When it comes to both Israel and America, there are many who see our two countries differently now then they did twenty years ago. They aren’t happy with its direction or are disappointed with new policies and decisions. They become disenchanted and disinterested, angry and resentful. How do we deal with that dissatisfaction? We all wrestle with the question of how we cope with what to do when our ideal is found to have flaws. Our ideal country and our ideal self. Yom Kippur is the day when the veil of lies we tell ourselves is supposed to be removed and we are to examine our misgivings and the flaws of our community. But the acknowledgement of these flaws is a good thing. Its why people like Justice Ruth Bader Ginsburgz”l was not only a patriot, but also a Tzadik. She saw the flaws of our society and instead of believing a false narrative around them or just accepting the flaws for what they were, she sought to right them. She understood the Jewish principle that we receive a world that is broken, and it is incumbent upon us to work to perfect it. We may never see that glorious moment, but we need to be part of the project, we cannot desist from it. The acknowledgement of flaws should be prized, but especially when they lead to activism.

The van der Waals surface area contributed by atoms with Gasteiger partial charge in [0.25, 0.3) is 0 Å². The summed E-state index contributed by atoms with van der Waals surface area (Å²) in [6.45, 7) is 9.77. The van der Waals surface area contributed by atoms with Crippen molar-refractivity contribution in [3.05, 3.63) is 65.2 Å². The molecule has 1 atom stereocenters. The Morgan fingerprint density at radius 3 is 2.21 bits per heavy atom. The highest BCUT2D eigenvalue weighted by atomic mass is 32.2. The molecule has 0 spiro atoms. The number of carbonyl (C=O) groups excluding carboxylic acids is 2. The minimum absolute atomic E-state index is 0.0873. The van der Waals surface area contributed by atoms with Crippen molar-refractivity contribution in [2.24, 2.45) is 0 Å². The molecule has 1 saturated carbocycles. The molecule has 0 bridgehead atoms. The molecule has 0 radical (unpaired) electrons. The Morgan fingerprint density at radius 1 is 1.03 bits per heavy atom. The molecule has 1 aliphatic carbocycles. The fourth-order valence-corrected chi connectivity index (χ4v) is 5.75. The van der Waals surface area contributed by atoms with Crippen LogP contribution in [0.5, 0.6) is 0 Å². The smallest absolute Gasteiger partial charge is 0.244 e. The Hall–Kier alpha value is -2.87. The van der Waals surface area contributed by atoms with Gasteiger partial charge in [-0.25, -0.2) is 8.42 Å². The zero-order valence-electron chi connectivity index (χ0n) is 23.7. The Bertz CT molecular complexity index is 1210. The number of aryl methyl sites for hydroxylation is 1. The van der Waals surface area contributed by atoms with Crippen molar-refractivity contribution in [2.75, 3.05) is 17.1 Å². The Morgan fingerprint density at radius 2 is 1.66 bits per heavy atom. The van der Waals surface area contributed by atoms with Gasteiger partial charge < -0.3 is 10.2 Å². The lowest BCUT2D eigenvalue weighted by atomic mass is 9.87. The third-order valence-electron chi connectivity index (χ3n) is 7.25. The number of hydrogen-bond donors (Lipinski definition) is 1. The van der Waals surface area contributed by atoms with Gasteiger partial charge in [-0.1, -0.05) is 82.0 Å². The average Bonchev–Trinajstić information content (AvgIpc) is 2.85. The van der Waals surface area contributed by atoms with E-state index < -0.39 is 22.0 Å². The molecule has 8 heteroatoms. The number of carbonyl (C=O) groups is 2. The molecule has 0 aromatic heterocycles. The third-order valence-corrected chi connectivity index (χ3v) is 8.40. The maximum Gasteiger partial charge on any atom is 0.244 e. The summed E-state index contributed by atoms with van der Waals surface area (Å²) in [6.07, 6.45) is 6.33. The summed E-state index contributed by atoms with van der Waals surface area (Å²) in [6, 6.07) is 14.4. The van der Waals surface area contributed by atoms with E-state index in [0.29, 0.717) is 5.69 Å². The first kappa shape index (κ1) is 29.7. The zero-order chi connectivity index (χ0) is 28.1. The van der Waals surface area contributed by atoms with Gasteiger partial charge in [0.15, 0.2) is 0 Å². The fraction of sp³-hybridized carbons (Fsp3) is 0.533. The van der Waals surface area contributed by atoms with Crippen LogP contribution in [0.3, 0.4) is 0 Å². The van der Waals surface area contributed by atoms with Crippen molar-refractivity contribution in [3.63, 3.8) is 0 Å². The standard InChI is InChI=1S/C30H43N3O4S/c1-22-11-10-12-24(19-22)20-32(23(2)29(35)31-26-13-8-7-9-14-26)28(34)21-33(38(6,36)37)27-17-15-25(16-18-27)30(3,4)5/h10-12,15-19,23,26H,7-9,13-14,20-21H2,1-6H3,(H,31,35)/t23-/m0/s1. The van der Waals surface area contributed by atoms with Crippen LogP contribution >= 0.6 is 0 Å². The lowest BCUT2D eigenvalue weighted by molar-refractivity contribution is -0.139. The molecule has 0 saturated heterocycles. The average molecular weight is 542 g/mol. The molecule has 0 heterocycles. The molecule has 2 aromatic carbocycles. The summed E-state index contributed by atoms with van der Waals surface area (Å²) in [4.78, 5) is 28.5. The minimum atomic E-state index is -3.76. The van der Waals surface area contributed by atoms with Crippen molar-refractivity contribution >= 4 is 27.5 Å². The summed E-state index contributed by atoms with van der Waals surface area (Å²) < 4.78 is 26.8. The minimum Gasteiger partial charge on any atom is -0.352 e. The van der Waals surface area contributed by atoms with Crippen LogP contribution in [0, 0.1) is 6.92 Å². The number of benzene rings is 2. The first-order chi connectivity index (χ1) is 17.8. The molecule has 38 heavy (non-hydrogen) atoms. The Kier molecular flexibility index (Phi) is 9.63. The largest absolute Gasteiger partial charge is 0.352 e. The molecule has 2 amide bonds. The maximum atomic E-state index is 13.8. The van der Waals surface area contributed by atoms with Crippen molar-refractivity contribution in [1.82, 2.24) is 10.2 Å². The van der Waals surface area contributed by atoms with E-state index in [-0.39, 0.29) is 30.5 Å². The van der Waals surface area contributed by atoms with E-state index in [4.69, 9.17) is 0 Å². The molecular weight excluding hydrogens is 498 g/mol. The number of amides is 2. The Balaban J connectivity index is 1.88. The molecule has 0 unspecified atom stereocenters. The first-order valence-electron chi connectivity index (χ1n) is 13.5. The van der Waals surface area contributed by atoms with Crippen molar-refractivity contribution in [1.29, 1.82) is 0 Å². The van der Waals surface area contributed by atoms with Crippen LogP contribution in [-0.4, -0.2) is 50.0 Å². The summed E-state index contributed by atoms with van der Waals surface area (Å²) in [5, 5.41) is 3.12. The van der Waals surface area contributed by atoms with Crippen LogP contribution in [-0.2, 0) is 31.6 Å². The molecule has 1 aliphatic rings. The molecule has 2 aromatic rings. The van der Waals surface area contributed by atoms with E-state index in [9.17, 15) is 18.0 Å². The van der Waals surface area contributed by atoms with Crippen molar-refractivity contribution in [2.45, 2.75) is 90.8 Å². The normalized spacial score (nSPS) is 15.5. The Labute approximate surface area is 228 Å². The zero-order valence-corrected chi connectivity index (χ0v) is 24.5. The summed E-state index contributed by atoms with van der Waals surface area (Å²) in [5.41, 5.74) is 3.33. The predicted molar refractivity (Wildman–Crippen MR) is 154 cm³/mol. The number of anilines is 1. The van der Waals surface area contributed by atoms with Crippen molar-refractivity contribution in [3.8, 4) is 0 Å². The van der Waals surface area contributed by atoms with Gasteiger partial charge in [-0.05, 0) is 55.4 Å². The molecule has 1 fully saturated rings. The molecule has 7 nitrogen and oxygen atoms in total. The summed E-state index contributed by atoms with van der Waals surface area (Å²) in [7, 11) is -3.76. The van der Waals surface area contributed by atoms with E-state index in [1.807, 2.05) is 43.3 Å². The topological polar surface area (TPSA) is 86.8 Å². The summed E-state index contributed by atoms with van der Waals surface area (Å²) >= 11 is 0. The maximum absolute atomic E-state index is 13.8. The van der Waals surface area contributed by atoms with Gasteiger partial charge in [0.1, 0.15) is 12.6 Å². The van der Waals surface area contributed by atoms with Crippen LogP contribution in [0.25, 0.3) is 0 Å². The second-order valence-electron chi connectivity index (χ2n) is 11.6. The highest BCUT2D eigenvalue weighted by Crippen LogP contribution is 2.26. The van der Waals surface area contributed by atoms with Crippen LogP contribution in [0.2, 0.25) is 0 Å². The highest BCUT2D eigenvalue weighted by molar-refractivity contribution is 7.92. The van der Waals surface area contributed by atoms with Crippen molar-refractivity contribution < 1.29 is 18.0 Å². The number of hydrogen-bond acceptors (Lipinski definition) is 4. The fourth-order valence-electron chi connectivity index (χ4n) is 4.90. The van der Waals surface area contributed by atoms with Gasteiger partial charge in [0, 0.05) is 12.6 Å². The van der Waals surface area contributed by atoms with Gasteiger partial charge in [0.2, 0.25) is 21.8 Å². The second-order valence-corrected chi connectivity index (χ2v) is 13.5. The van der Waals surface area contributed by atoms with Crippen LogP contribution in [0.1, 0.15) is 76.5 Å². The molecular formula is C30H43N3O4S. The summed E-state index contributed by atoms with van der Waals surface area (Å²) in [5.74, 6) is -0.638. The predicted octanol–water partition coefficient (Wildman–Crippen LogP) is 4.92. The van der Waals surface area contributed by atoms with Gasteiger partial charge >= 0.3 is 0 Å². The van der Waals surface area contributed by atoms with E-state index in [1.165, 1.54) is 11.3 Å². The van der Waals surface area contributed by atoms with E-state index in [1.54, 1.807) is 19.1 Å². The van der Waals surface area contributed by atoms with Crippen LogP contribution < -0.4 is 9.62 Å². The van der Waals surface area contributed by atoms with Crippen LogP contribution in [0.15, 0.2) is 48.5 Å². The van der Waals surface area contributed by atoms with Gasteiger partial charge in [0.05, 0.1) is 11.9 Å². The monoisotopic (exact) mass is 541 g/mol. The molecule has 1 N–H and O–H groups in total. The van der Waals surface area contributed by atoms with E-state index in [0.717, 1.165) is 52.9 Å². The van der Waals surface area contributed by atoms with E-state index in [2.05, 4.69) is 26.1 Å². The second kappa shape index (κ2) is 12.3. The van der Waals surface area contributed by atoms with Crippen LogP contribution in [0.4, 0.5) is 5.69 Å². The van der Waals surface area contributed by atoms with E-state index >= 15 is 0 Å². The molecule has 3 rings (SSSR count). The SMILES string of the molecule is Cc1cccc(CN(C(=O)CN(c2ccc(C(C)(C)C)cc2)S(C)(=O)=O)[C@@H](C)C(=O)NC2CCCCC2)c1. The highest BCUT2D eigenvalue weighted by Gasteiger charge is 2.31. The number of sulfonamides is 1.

I think we speak about Israel on Kol Nidrei, because today, more than other days, we are reminded of our Peoplehood. We are reminded that over the epochs we have been and continue to be a tribe wandering from country to country. That we are more than just a collective of individuals who are bound together through a theology. We are a people and sometimes we resided in other countries and sometimes we reside within our own.